Do you mean doReturn(value1, value2, value3).when(mock).methodCall() perhaps? Jul 15, 2020 at 1:22

Related to @[Igor Nikolaev]'s answer from 8 years ago, using an Answer can be simplified somewhat using a lambda expression available in Java 8.

when(someMock.someMethod()).thenAnswer(invocation -> {

or more simply:

when(someMock.someMethod()).thenAnswer(invocation -> doStuff());

If you have a dynamic list of values you can use AdditionalAnswers.returnsElementsOf:

import org.mockito.AdditionalAnswers;


This is not directly related to the question. But wanted to put this in the same chain.

If trying to verify the same method call with multiple arguments, you can use the below times feature by Mockito. You don't need it if you are not verifying.

Mockito.verify(method, times(n)).methoscall();

Here is 'n' is the number of times the mock is invoked.


You can use a LinkedList and an Answer. Eg

MyService mock = mock(MyService.class);
LinkedList<String> results = new LinkedList<>(List.of("A", "B", "C"));
when(mock.doSomething(any())).thenAnswer(invocation -> results.removeFirst());

Or perhaps

LinkedList<Answer<String>> answers = new LinkedList<>();
answers.add(invocation -> "A");
answers.add(invocation -> "B");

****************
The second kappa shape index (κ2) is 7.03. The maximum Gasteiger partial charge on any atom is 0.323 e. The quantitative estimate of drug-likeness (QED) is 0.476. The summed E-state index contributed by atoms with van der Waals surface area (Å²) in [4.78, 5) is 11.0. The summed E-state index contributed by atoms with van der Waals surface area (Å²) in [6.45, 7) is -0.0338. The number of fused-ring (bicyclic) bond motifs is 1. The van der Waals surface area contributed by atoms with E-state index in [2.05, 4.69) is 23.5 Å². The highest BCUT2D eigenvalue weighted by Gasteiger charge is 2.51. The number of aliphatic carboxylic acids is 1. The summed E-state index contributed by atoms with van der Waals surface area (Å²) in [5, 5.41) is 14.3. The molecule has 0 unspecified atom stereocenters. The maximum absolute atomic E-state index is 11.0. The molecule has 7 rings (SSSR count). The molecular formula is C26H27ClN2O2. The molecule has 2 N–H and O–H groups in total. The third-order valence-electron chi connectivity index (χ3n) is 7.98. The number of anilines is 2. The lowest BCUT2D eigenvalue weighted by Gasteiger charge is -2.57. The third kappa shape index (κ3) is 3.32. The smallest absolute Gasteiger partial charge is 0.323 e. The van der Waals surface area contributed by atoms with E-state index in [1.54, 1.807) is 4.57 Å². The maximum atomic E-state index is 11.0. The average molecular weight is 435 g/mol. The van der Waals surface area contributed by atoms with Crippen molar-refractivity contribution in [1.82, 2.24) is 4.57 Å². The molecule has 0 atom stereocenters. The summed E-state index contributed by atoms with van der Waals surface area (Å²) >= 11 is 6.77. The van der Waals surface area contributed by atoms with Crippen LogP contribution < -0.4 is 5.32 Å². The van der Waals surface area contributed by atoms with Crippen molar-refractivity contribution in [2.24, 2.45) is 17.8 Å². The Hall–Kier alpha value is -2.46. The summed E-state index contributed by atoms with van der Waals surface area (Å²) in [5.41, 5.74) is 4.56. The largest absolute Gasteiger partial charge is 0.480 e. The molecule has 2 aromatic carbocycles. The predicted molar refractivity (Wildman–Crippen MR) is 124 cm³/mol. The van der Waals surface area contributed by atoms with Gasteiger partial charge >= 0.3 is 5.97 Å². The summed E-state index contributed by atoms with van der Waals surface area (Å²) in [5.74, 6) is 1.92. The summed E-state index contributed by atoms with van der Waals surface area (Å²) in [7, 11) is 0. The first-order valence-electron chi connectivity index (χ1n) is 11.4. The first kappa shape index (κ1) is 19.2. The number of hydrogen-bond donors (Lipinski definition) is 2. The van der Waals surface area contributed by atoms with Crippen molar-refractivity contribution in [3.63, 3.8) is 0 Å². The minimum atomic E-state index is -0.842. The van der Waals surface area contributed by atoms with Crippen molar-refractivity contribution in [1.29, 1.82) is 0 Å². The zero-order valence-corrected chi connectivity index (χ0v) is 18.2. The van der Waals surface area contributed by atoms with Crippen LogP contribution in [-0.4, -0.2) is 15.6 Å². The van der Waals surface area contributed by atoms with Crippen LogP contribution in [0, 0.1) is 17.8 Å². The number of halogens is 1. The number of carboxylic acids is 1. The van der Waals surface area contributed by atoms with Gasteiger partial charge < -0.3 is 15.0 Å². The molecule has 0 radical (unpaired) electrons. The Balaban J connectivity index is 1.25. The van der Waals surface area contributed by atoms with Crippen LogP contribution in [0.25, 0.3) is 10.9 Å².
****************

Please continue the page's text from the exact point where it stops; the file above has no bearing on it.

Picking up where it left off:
answers.add(invocation -> { throw new Exception(); });
when(mock.doSomething(any())).thenAnswer(invocation -> results.removeFirst().apply(invocation));

Following can be used as a common method to return different arguments on different method calls. Only thing we need to do is we need to pass an array with order in which objects should be retrieved in each call.

public static <Mock> Answer<Mock> getAnswerForSubsequentCalls(final Mock... mockArr) {
    return new Answer<Mock>() {
       private int count=0, size=mockArr.length;
       public Mock answer(InvocationOnMock invocation) throws throwable {
           Mock mock = null;
           for(; count<size && mock==null; count++){
                mock = mockArr[count];

           return mock;    

Ex. getAnswerForSubsequentCalls(mock1, mock3, mock2); will return mock1 object on first call, mock3 object on second call and mock2 object on third call. Should be used like when(something()).doAnswer(getAnswerForSubsequentCalls(mock1, mock3, mock2)); This is almost similar to when(something()).thenReturn(mock1, mock3, mock2);


Here is working example in BDD style which is pretty simple and clear


This might be basic/obvious, but if like me you are trying to mock multiple calls for a method that is called unknown number of times per call to method to be tested, for example:

public String method(String testArg) {
    while(condition) {
        someValue = someBean.nestedMethod(); // This is called unknown number of times

You can do something like:

public void testMethod() {
    assertEquals(method("arg"), "expected1");
    assertEquals(method("arg"), "expected2");
    assertEquals(method("arg"), "expected3");

private void mockNestedMethodForValue(String value) {